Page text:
Drug campaigners have applauded the Duke of Cambridge for speaking to former addicts on the controversial topic of legalising drugs.
William asked three individuals, helped by drug addiction charity the Spitalfields Crypt Trust (SCT), about the “big dangers” of lifting the ban.
Prince William did not give his personal opinion but appeared to be on a fact finding mission, telling the trio that after meeting them and touring the SCT in Shoreditch, east London it was a question I “had to ask”.
He asked the recovering addicts: “Can I ask you a very massive question - it’s a big one - there’s obviously a lot of pressure growing in areas about legalising drugs and things like that. What are your individual opinions on that?
“I know it’s a big question, but you seem like the key people to actually get a very good idea as to, you know, what are the big dangers there - what are the feelings?”
Prince William’s interest in drug laws was applauded by Transform’s Steve Rolles who said he could become a “useful establishment voice for change”.
Heather Blackburn, 49, said she thought the legalisation of drugs was “a good idea” and that money was wasted on drug laws.
She said “most of the people I’ve known in recovery... had massive trauma” and did not get the help they needed in prison.
Blackburn added that punishment would not help anyone taking drugs and would “even do more harm”.
When William asked if there needed to be more of a “social element to it”, she replied that there should be more help, such as psychiatrists, so people could turn their lives around earlier.
The Duke added: “So prison doesn’t tackle the root cause of why someone is taking drugs?”
Blackburn replied: “No, it just punishes what you’ve done, not the reasons why.”
Recovering alcoholic Grace Gunn, 19, told the future king she is “a true believer people who end up in these places, we’re damaged people”.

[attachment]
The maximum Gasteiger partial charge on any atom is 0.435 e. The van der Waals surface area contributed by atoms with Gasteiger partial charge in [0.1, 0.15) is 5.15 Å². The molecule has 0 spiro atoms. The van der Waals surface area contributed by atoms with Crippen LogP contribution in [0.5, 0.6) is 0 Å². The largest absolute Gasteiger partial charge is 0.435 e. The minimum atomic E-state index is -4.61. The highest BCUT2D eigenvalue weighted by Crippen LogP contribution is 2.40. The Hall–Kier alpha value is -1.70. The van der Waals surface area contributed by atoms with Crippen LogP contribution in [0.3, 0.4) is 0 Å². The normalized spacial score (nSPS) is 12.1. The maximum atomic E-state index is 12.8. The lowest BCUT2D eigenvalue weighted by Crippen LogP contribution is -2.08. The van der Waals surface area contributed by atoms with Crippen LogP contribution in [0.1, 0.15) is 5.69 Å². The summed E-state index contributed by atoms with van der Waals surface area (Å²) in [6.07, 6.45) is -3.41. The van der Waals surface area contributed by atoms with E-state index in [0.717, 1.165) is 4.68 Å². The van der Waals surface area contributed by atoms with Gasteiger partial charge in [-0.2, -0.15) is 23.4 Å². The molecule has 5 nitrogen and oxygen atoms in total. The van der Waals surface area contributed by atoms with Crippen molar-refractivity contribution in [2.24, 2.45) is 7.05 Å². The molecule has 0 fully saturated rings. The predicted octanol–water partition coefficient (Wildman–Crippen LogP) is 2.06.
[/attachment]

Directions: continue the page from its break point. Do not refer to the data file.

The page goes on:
“Whether that’s through trauma or our relationship with parents or family or carer, and I think... there has to be money in mental health therapy.”
“You can’t have two-year waiting lists for trauma therapy - I’ve been waiting five years,” she added, while insisting that drugs cannot be eliminated from prisons.
Gunn is training to be a midwife and, in one of the trip’s lighter moments, Prince William joked that the upcoming birth of his third child meant she might see him again sooner than she thought.
Jason Malham, 45, a recovering heroin addict originally from Melbourne, Australia, said: “Personally, I believe that they should not be made legal.”
Prince William described his visit to the addiction charity as “a very useful little snapshot, telling those he spoke to: “You guys have seen it and it’s affected your lives in ways I can only imagine, so it’s very interesting to hear that from you.
“Talking to you and being here, it feels like a question I had to ask, I appreciate your honesty.”
For more than 50 years SCT has provided services for addicts who are usually rough sleepers, something William is likely to have come across in his support for the homeless charities Centrepoint, in his role as patron, and The Passage.
William’s brother Prince Harry was sent to a drugs rehabilitation clinic in 2002 after he admitted drinking alcohol when under age and smoking cannabis.
The Prince of Wales was believed to have sent his son to visit Featherstone Lodge Rehabilitation Centre in Peckham, south London, where he talked to heroine and cocaine addicts.
The Government said in its drug strategy published in July: “We have no intention of decriminalising drugs. Drugs are illegal because scientific and medical analysis has shown they are harmful to human health.
“Drug misuse is also associated with much wider societal harms including family breakdown, poverty, crime and anti-social behaviour.
“We are aware of decriminalisation approaches being taken overseas, but it is overly simplistic to say that decriminalisation works.”